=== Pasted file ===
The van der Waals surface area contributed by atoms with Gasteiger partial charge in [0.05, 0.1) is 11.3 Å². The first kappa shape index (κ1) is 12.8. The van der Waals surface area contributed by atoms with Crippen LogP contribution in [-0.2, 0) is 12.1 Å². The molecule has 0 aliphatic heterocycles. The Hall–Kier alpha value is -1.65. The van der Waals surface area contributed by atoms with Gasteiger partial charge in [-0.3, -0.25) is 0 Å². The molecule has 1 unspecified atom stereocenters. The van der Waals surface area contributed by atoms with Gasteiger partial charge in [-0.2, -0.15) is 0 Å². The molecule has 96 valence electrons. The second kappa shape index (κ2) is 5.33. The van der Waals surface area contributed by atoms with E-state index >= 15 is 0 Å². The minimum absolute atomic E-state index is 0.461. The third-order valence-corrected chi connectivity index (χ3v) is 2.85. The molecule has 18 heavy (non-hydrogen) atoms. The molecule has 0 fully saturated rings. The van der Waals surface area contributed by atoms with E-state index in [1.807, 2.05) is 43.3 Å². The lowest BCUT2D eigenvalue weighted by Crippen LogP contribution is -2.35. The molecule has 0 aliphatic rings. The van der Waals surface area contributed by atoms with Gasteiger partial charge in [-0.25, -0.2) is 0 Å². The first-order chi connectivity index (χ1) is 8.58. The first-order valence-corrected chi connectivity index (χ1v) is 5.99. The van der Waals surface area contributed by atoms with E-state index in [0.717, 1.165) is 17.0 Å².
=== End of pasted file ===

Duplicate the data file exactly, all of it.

The van der Waals surface area contributed by atoms with Gasteiger partial charge in [0.05, 0.1) is 11.3 Å². The first kappa shape index (κ1) is 12.8. The van der Waals surface area contributed by atoms with Crippen LogP contribution in [-0.2, 0) is 12.1 Å². The molecule has 0 aliphatic heterocycles. The Hall–Kier alpha value is -1.65. The van der Waals surface area contributed by atoms with Gasteiger partial charge in [-0.3, -0.25) is 0 Å². The molecule has 1 unspecified atom stereocenters. The van der Waals surface area contributed by atoms with Gasteiger partial charge in [-0.2, -0.15) is 0 Å². The molecule has 96 valence electrons. The second kappa shape index (κ2) is 5.33. The van der Waals surface area contributed by atoms with E-state index >= 15 is 0 Å². The minimum absolute atomic E-state index is 0.461. The third-order valence-corrected chi connectivity index (χ3v) is 2.85. The molecule has 18 heavy (non-hydrogen) atoms. The molecule has 0 fully saturated rings. The van der Waals surface area contributed by atoms with E-state index in [1.807, 2.05) is 43.3 Å². The lowest BCUT2D eigenvalue weighted by Crippen LogP contribution is -2.35. The molecule has 0 aliphatic rings. The van der Waals surface area contributed by atoms with Gasteiger partial charge in [-0.25, -0.2) is 0 Å². The first-order chi connectivity index (χ1) is 8.58. The first-order valence-corrected chi connectivity index (χ1v) is 5.99. The van der Waals surface area contributed by atoms with E-state index in [0.717, 1.165) is 17.0 Å².